An estimated 2942 migrants and refugees have died so far in 2016 attempting the Mediterranean crossing into Europe, the International Organization for Migration (IOM) said on July 12.
IOM said that an estimated 238 220 migrants and refugees had entered Europe by sea in 2016 by July 10, arriving mostly in Italy and Greece.
This year’s 2942 estimated death toll is higher than the 1838 in the first six months of 2015, and the 1906 by July 12 2015.
IOM Tunisia reported this week on a shipwreck of a Europe-bound trawler carrying 28 migrants – mainly young adults from Ben Guerdane region of Tunisia. It reportedly sank off the Libyan coast near the city of Sabratha. Reports of bodies recovered and migrants still missing are as yet inconclusive, IOM said.
Meanwhile, IOM Greece reports there have been no drownings on the Eastern Mediterranean route between Turkey and Greece since March 2016.
However, three migrants died in Greece during June. Two refugee boys from Iraq, aged 12 and 14, were found dead in a municipal water tank in a rural area near Pieria, northern Greece.
A 32-year-old Egyptian man also died at the Souda accommodation site on Chios island. He was stabbed for unknown reasons while attempting to separate two compatriots who were quarreling. A 31-year-old suspect was arrested.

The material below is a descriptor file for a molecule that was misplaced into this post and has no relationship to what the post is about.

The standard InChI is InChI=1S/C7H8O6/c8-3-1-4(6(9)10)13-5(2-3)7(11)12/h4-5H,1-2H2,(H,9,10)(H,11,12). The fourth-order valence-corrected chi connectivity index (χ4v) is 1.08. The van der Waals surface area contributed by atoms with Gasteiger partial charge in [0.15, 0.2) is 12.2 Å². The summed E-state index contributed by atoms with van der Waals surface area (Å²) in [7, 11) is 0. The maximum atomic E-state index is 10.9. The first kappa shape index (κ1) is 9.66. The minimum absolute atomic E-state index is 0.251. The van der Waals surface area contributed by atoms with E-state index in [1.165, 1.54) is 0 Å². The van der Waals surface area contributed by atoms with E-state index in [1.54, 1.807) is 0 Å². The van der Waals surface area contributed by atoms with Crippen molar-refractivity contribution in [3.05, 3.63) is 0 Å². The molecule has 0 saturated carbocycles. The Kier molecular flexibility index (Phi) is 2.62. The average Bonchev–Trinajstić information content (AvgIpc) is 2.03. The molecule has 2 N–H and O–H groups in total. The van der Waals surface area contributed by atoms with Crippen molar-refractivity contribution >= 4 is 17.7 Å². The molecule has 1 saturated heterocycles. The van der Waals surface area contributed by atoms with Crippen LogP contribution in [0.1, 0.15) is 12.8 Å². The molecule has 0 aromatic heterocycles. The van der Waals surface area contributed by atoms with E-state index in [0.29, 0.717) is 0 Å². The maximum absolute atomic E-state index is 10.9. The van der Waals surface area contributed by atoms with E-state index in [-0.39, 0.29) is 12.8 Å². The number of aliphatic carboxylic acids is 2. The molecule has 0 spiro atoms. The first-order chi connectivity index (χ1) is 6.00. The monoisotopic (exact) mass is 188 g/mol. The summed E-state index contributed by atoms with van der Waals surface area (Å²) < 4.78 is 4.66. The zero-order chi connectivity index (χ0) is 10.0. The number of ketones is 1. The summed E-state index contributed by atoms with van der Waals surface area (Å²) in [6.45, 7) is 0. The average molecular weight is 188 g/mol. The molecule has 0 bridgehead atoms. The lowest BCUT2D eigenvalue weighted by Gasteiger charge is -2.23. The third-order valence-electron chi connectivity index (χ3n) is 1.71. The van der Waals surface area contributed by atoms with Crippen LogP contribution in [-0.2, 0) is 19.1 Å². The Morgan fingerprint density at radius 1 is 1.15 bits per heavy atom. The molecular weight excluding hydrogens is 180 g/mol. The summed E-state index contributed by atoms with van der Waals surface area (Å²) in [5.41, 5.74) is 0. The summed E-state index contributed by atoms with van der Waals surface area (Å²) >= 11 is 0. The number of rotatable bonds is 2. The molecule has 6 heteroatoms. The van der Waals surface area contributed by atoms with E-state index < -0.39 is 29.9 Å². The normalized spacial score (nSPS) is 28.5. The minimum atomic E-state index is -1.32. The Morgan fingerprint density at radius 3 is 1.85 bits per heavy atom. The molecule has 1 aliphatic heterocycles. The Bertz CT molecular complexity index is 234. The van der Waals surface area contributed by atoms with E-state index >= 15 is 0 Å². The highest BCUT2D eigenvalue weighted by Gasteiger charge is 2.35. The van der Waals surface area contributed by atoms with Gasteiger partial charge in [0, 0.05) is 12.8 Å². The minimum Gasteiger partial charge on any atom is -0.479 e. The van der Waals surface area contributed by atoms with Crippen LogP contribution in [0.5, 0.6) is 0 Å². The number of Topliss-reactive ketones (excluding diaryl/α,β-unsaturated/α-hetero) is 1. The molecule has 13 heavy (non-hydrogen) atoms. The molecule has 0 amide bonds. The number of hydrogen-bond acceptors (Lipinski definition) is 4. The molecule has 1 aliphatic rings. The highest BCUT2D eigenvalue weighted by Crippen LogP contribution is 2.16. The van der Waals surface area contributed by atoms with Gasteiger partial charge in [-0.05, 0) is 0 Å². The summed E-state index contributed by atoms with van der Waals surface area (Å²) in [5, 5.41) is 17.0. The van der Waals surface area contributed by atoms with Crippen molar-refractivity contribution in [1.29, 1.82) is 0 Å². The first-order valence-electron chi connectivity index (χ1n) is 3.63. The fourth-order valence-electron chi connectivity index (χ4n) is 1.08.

IOM Rome spokesman Flavio Di Giacomo said that more than 2200 migrants had been rescued and brought to Italy since July 6 He said that not all of them have been included in total arrivals to Italy for 2016. A further 561 arrivals were registered in Greece through the first 10 days of July.
Most Italian rescue operations have occurred in the Channel of Sicily. Rescued migrants and refugees are usually brought to ports in Sicily (Catania, Augusta, Porto Empedocle, Pozzallo and Palermo), Lampedusa, Calabria (Reggio Calabria, Crotone) and Apulia (Taranto).
With staff deployed at the main landing points in Sicily (including Lampedusa), Calabria and Apulia, IOM in Italy provides legal assistance to those arriving by sea, monitors reception conditions and supports the authorities in the identification of vulnerable groups.
In Greece, IOM has staff in Lesvos, Samos, Chios, Leros and Crete, where it works closely with the relevant authorities to identify vulnerable migrants, including unaccompanied minors, the elderly, people with medical needs and families with children. Vulnerable groups are referred to the relevant authorities to receive the necessary care, IOM said.
(Archive photo, on Lesbos, Greece: H Murdock/VOA)